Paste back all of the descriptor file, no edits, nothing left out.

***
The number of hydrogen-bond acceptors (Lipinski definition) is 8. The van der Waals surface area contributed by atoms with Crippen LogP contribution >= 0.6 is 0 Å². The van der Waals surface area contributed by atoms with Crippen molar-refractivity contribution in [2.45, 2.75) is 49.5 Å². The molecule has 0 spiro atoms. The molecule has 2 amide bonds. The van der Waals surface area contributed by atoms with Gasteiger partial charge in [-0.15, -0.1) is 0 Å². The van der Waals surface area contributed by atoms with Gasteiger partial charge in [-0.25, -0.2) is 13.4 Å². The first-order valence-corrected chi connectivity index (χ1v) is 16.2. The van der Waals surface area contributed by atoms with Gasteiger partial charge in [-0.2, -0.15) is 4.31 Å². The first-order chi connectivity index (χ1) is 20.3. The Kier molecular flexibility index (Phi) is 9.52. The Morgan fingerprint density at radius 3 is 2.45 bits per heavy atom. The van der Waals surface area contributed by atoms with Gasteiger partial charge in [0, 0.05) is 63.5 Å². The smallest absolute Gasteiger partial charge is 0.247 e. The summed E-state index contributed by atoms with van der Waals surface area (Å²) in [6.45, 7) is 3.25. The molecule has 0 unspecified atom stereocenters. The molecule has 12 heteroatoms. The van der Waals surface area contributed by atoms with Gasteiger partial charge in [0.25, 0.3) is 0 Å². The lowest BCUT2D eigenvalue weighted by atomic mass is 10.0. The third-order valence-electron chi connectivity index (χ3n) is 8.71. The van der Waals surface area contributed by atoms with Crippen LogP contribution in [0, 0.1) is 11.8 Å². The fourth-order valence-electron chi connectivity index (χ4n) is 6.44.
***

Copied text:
The number of hydrogen-bond acceptors (Lipinski definition) is 8. The van der Waals surface area contributed by atoms with Crippen LogP contribution >= 0.6 is 0 Å². The van der Waals surface area contributed by atoms with Crippen molar-refractivity contribution in [2.45, 2.75) is 49.5 Å². The molecule has 0 spiro atoms. The molecule has 2 amide bonds. The van der Waals surface area contributed by atoms with Gasteiger partial charge in [-0.15, -0.1) is 0 Å². The van der Waals surface area contributed by atoms with Gasteiger partial charge in [-0.25, -0.2) is 13.4 Å². The first-order valence-corrected chi connectivity index (χ1v) is 16.2. The van der Waals surface area contributed by atoms with Gasteiger partial charge in [-0.2, -0.15) is 4.31 Å². The first-order chi connectivity index (χ1) is 20.3. The Kier molecular flexibility index (Phi) is 9.52. The Morgan fingerprint density at radius 3 is 2.45 bits per heavy atom. The van der Waals surface area contributed by atoms with Gasteiger partial charge in [0, 0.05) is 63.5 Å². The smallest absolute Gasteiger partial charge is 0.247 e. The summed E-state index contributed by atoms with van der Waals surface area (Å²) in [6.45, 7) is 3.25. The molecule has 0 unspecified atom stereocenters. The molecule has 12 heteroatoms. The van der Waals surface area contributed by atoms with Gasteiger partial charge in [0.25, 0.3) is 0 Å². The lowest BCUT2D eigenvalue weighted by atomic mass is 10.0. The third-order valence-electron chi connectivity index (χ3n) is 8.71. The van der Waals surface area contributed by atoms with Crippen LogP contribution in [0, 0.1) is 11.8 Å². The fourth-order valence-electron chi connectivity index (χ4n) is 6.44.